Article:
Court goes high-tech

New system in Bullhead City will help case flow, judge says

Mohave County Superior Court Division 1 Judge Charles Gurtler explains the “electronic courtroom” capabilities available at the new Mohave County Superior Court in Bullhead City.

Mohave County Superior Court Division 1 Judge Charles Gurtler explains the “electronic courtroom” capabilities available at the new Mohave County Superior Court in Bullhead City.

KINGMAN - Technology installed into the new courthouse in Bullhead City is designed to help civil cases countywide well into the future.

Mohave County Division 1 Superior Court Judge Charles Gurtler said the Bullhead City facility has been designed for case-flow productivity and is being equipped with the latest technology.

"We worked with the architect, Paul Selberg, to simplify the flow of documents and that worked out very well," Gurtler said. "Everything just flows smoothly. This facility is designed to serve 10, 20, many years into the future."

Gurtler, who was elected to Division 1 in 2002 after spending eight years as judge pro tempore with the Juvenile Division, said he used his knowledge of the problems he encountered in the old facility as a basis for the new design.

"When we moved into the old building, we already had our file space at capacity," Gurtler said. "Our files were overflowing into areas that files should not be stored, like the jury room. Our file storage space in the new facility is designed for continued expansion and easy access. Our clerks are no longer in the justice court area, thus simplifying the process. In the old building the court reporter sat in the hallway. He now has his own area, which improves workflow as well as security."

Gurtler said the courtroom computer system is the showplace of the new facility. The lectern is now equipped with a computer as well as a document camera situated to the right. Any person giving a presentation in the courtroom to the judge and jury can place a document under the camera, which, he said, has automatic focus. The document would then appear on the judge's computer screen, the wall screen behind the witness box and any other monitors that are desired.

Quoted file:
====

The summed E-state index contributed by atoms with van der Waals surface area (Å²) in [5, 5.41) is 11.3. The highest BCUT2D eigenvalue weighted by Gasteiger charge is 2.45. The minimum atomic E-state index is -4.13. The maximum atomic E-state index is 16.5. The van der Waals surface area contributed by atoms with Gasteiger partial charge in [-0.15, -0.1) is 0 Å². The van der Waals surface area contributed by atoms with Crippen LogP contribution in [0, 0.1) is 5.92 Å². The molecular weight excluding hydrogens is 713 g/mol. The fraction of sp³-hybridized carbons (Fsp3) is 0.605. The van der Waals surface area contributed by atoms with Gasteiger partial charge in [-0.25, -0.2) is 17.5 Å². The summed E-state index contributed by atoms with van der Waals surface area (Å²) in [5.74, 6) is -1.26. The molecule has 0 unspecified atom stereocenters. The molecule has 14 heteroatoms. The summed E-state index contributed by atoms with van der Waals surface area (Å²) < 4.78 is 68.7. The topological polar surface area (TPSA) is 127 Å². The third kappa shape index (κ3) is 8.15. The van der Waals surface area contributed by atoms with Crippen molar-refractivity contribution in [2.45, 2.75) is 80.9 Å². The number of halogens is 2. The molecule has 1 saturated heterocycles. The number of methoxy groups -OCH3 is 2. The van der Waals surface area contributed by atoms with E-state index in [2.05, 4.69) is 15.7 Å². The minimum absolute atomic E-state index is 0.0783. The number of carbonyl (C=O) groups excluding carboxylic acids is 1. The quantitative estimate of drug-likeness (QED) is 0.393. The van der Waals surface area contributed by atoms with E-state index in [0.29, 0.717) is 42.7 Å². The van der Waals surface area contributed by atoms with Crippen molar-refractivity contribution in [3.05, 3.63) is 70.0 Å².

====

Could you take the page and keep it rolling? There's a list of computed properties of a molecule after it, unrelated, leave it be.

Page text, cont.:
This setup allows attorneys the freedom to stay in one spot, Gurtler said.

"This system saves a lot of court time by not having counselors walking back and forth to show exhibits," he said. "All they have to do is put their graphic, list, map, plan or document of any kind under the doc-cam and it can be seen by all. It can be expanded because of small print. It can be enhanced, highlighted, arrows can be added and colors can be changed."

The courtroom is also equipped with a DVD and a VHS player at the lectern, where video evidence can be presented to the court, Gurtler said.

It also allows attorneys to hook up their personal laptops and do PowerPoint presentations. Gurtler said the system is designed to allow different software to be used and be able to use it without the constant update of courtroom software.

Gurtler said they are offering education for the attorneys to help them learn the new technology.

The jury room has also been improved as part of the expansion of the Bullhead City Courthouse.

"The jury room in the old court was right next to judge's chambers," Gurtler said. "Sometimes I had to leave chambers because I could hear what they were talking about through the thin walls. This new facility is well planned for security of everyone, including the jury. The jury room has its own bathrooms and a small kitchen."

Not far away from the jury room, there is a new, locked, evidence room. Only the court clerk has a key, Gurtler said, and is a secure, preferable method than the centralized evidence room in Kingman.

In Div. 1, Gurtler handles all of the civil cases filed in Bullhead City, 40 percent of the cases filed in Kingman, as well as the contested domestic relations cases filed in Lake Havasu City.

"We are seeing more and more cases all the time. The civil cases from Kingman are absolutely huge in numbers. Civil filings from all across the county are growing more each year than anything. And case complexity is increasing. With the growth in the county, medical malpractice cases and construction defect cases have grown tremendously. We have real estate cases, illegal subdivisions and tax foreclosures. We have big construction projects, new developments and more governmental requirements with all the new building. The complexity of the county has changed, and by the nature of the country, literally, growing up, the cases have likewise become more complex," Gurtler said.

Ground broke on the expansion project on Dec. 9. According to County Public Information Director Darryle Purcell, they are still doing a little bit of touchups here and there, but the project, for the most part, has been completed.